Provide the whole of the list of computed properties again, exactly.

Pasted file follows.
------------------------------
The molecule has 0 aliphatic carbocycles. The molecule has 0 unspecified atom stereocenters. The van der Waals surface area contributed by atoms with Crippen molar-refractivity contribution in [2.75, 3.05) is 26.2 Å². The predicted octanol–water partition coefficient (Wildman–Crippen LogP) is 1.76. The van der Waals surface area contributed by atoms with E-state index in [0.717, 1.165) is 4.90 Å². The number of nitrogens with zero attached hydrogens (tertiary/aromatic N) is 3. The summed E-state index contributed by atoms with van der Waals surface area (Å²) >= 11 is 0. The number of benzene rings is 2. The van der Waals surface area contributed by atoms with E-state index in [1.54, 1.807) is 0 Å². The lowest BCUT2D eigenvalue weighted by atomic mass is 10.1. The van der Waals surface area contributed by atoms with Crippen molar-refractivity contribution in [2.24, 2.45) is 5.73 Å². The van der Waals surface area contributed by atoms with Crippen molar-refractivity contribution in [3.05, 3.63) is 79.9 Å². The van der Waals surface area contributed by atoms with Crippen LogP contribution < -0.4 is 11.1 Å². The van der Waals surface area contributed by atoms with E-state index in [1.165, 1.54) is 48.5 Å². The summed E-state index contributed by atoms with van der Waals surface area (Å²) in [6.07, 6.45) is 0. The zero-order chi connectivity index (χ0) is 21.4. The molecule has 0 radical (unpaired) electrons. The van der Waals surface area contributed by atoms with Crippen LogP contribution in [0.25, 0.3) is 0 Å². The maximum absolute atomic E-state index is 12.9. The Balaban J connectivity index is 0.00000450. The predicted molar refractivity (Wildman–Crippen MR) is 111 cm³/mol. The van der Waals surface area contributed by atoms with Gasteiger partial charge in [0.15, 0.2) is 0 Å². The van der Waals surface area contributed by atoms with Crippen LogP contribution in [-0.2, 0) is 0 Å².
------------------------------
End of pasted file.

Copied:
The molecule has 0 aliphatic carbocycles. The molecule has 0 unspecified atom stereocenters. The van der Waals surface area contributed by atoms with Crippen molar-refractivity contribution in [2.75, 3.05) is 26.2 Å². The predicted octanol–water partition coefficient (Wildman–Crippen LogP) is 1.76. The van der Waals surface area contributed by atoms with E-state index in [0.717, 1.165) is 4.90 Å². The number of nitrogens with zero attached hydrogens (tertiary/aromatic N) is 3. The summed E-state index contributed by atoms with van der Waals surface area (Å²) >= 11 is 0. The number of benzene rings is 2. The van der Waals surface area contributed by atoms with E-state index in [1.54, 1.807) is 0 Å². The lowest BCUT2D eigenvalue weighted by atomic mass is 10.1. The van der Waals surface area contributed by atoms with Crippen molar-refractivity contribution in [2.24, 2.45) is 5.73 Å². The van der Waals surface area contributed by atoms with Crippen molar-refractivity contribution in [3.05, 3.63) is 79.9 Å². The van der Waals surface area contributed by atoms with Crippen LogP contribution < -0.4 is 11.1 Å². The van der Waals surface area contributed by atoms with E-state index in [1.165, 1.54) is 48.5 Å². The summed E-state index contributed by atoms with van der Waals surface area (Å²) in [6.07, 6.45) is 0. The zero-order chi connectivity index (χ0) is 21.4. The molecule has 0 radical (unpaired) electrons. The van der Waals surface area contributed by atoms with Crippen LogP contribution in [0.25, 0.3) is 0 Å². The maximum absolute atomic E-state index is 12.9. The Balaban J connectivity index is 0.00000450. The predicted molar refractivity (Wildman–Crippen MR) is 111 cm³/mol. The van der Waals surface area contributed by atoms with Gasteiger partial charge in [0.15, 0.2) is 0 Å². The van der Waals surface area contributed by atoms with Crippen LogP contribution in [-0.2, 0) is 0 Å².